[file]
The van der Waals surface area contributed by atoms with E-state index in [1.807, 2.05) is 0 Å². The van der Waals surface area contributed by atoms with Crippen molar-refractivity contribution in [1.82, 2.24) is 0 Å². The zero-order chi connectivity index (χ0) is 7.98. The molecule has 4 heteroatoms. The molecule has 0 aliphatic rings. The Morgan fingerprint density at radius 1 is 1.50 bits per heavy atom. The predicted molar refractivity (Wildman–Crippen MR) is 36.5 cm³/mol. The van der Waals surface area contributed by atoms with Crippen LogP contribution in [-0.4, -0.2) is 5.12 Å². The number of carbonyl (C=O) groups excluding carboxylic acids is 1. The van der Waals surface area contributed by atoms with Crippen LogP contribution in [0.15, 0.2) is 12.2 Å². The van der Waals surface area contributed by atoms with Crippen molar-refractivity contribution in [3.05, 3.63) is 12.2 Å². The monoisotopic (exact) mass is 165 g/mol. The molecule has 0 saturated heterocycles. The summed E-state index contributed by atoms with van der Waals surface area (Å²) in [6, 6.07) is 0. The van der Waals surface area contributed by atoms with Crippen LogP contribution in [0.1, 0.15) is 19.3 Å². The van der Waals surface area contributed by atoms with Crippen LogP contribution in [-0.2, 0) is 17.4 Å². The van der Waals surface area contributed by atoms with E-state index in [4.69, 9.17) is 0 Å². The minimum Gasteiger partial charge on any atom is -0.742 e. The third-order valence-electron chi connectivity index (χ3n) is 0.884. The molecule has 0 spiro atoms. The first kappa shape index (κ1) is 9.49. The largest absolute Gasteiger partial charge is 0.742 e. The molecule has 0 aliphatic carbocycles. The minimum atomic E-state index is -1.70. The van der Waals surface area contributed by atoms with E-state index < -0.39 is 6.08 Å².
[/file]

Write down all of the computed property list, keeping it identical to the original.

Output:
The van der Waals surface area contributed by atoms with E-state index in [1.807, 2.05) is 0 Å². The van der Waals surface area contributed by atoms with Crippen molar-refractivity contribution in [1.82, 2.24) is 0 Å². The zero-order chi connectivity index (χ0) is 7.98. The molecule has 4 heteroatoms. The molecule has 0 aliphatic rings. The Morgan fingerprint density at radius 1 is 1.50 bits per heavy atom. The predicted molar refractivity (Wildman–Crippen MR) is 36.5 cm³/mol. The van der Waals surface area contributed by atoms with Crippen LogP contribution in [-0.4, -0.2) is 5.12 Å². The number of carbonyl (C=O) groups excluding carboxylic acids is 1. The van der Waals surface area contributed by atoms with Crippen LogP contribution in [0.15, 0.2) is 12.2 Å². The van der Waals surface area contributed by atoms with Crippen molar-refractivity contribution in [3.05, 3.63) is 12.2 Å². The monoisotopic (exact) mass is 165 g/mol. The molecule has 0 saturated heterocycles. The summed E-state index contributed by atoms with van der Waals surface area (Å²) in [6, 6.07) is 0. The van der Waals surface area contributed by atoms with Crippen LogP contribution in [0.1, 0.15) is 19.3 Å². The van der Waals surface area contributed by atoms with Crippen LogP contribution in [-0.2, 0) is 17.4 Å². The van der Waals surface area contributed by atoms with E-state index in [4.69, 9.17) is 0 Å². The minimum Gasteiger partial charge on any atom is -0.742 e. The third-order valence-electron chi connectivity index (χ3n) is 0.884. The molecule has 0 spiro atoms. The first kappa shape index (κ1) is 9.49. The largest absolute Gasteiger partial charge is 0.742 e. The molecule has 0 aliphatic carbocycles. The minimum atomic E-state index is -1.70. The van der Waals surface area contributed by atoms with E-state index < -0.39 is 6.08 Å².